Luton on the ball, not the balloon

LUTON Shelton has already left Manchester City deflated once. Tomorrow night, he will get the chance to do it again.

Shelton was the Sheffield United striker who scored the infamous balloon-assisted goal that helped knock City out of last season’s FA Cup.

It was a goal so bizarre, that even the normally-unflappable Sven-Goran Eriksson was bewildered by it.

(But then, City have never had much luck against opponents called Luton, as Raddy Antic and David Pleat will tell you.)

Fourteen months on, Shelton finds himself lining up against City again, this time in the UEFA Cup, for Danish club Aalborg.

“People remember my goal against City, although I always joke that it was actually a goal scored by some balloons,” Shelton said as he took a look around the City of Manchester Stadium this evening.

Just in case you have forgotten about the goal – the first in Sheffield United’s 2-1 win that day – let me remind you what happened.

City’s fans had released hundreds of sky blue balloons into the air when the teams came out on to the pitch.

Unfortunately, they cluttered up the goalmouth and weren’t cleared before the game kicked off.

A couple of minutes in, Lee Martin hit a low cross which struck a stray balloon and left City full-back Michael Ball kicking at air, allowing Shelton to tap in from six yards.

“I still laugh at it now,” said the Jamaican. “I haven’t got it on tape, but I want to see it on YouTube!

“Sometimes I feel embarrassed about the goal, but really, it’s not my problem.

“My job is to put the ball into the net. I don’t care what gets said or written about it in the media. The goal is in my name. That’s all that counts.”

That the goal was scored by Shelton did get a little lost amid its sheer weirdness.

The City fan responsible for bringing the balloons to the game was tracked down – he was a Sheffield-based season-ticket holder called Barry Hatch – and duly expressed his remorse.

Eriksson and his team, meanwhile, were mocked for losing to a Championship side in such a strange fashion. It was, as more than one commentator remarked, typical City. Only the Blues, it was suggested, could find such a novel way to shoot themselves in the foot.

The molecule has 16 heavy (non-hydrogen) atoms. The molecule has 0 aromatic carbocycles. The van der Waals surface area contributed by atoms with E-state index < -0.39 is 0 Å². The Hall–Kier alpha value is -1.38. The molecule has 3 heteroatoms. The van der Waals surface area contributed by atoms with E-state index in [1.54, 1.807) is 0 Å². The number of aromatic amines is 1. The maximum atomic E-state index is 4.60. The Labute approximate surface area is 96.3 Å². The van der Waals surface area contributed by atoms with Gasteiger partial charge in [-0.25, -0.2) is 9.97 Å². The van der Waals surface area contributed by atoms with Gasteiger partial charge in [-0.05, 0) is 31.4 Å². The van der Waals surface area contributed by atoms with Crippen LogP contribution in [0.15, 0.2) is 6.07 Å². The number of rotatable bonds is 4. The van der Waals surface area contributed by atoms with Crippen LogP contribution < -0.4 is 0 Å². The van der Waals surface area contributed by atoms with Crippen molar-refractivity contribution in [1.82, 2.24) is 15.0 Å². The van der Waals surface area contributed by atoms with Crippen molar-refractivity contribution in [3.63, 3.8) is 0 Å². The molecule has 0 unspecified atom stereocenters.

City and Shelton have taken very different paths since then, but those paths will converge tomorrow.

While the Blues have changed their manager, the owner, broken the British transfer record and continued to be on a high one moment, and a low the next, Shelton has continued his nomadic trek around Europe. He is only 23, but has already played in five countries.

He left Sheffield United for Norwegian club Valerenga last summer, but failed to settle, and moved to Denmark to join Aalborg on loan in January.

“I haven’t decided what is happening at the end of the season yet,” Shelton said. “It’s up to the club.

“I’m enjoying it so far. The agreement is until the end of the season, and we’ll see what happens after that.

“I find this challenge more interesting, because more people watch the UEFA Cup than the Championship.

“I wanted to stay in England, but I had to make choices in my life, because I want to play football.”

Shelton has started well. He scored in his second game, helping Aalborg to a 3-1 UEFA Cup win over Deportivo La Coruna in Spain last month, which sealed a 6-1 aggregate victory and set up tomorrow’s tie.

He has also done his bit to help Aalborg notch up a 16-match unbeaten run, which has included a Champions League draw against Manchester United at Old Trafford and a victory which dumped Celtic out of Europe altogether.

It is proof that the Danish side are getting their act together after a turbulent start. About time, some would say. Last season’s Danish champions are on their third coach of the season, and it has been a rough ride at times.

Former Bolton and Arsenal manager Bruce Rioch started the season in charge, but was sacked in October, after just four months in the job, with the club second from bottom of the Danish Superliga.

Assistant boss Allen Kuhn took temporary charge, and led the side on a 12-match unbeaten streak, which included the win over Celtic and the draw at Old Trafford.

So the decision to bring in 33-year-old Swede Magnus Pehrsson in January did not meet with universal approval in the Danish press – with one sports editor even going as far as to say: ‘Sack the Swede!’

Pehrsson, who spent his entire playing career in Sweden save for a brief and not particularly successful loan spell at Bradford in 1996, has won the fans and the media over by adding another four games to that unbeaten run, including home and away victories over Deportivo.

“He’s a good coach,” Shelton said. “He sticks to his game plan and it always works, so I think he’s a good manager.”

Aalborg need to succeed in the UEFA Cup – as winning it is their only realistic chance of returning to European competition next season. They lie fifth in the Danish Superliga, and only the top three qualify for Europe.

“The UEFA Cup is very important to everyone at Aalborg,” Shelton added. “They didn’t start the league so well but we’re working hard to get back up there.”

Shelton will look to do his bit to help them, starting against City tomorrow night – balloons or no balloons.

So what chance another goal, Luton?

“We’ll see,” he smiled. “If I get the chance, I’ll try to put it away.”


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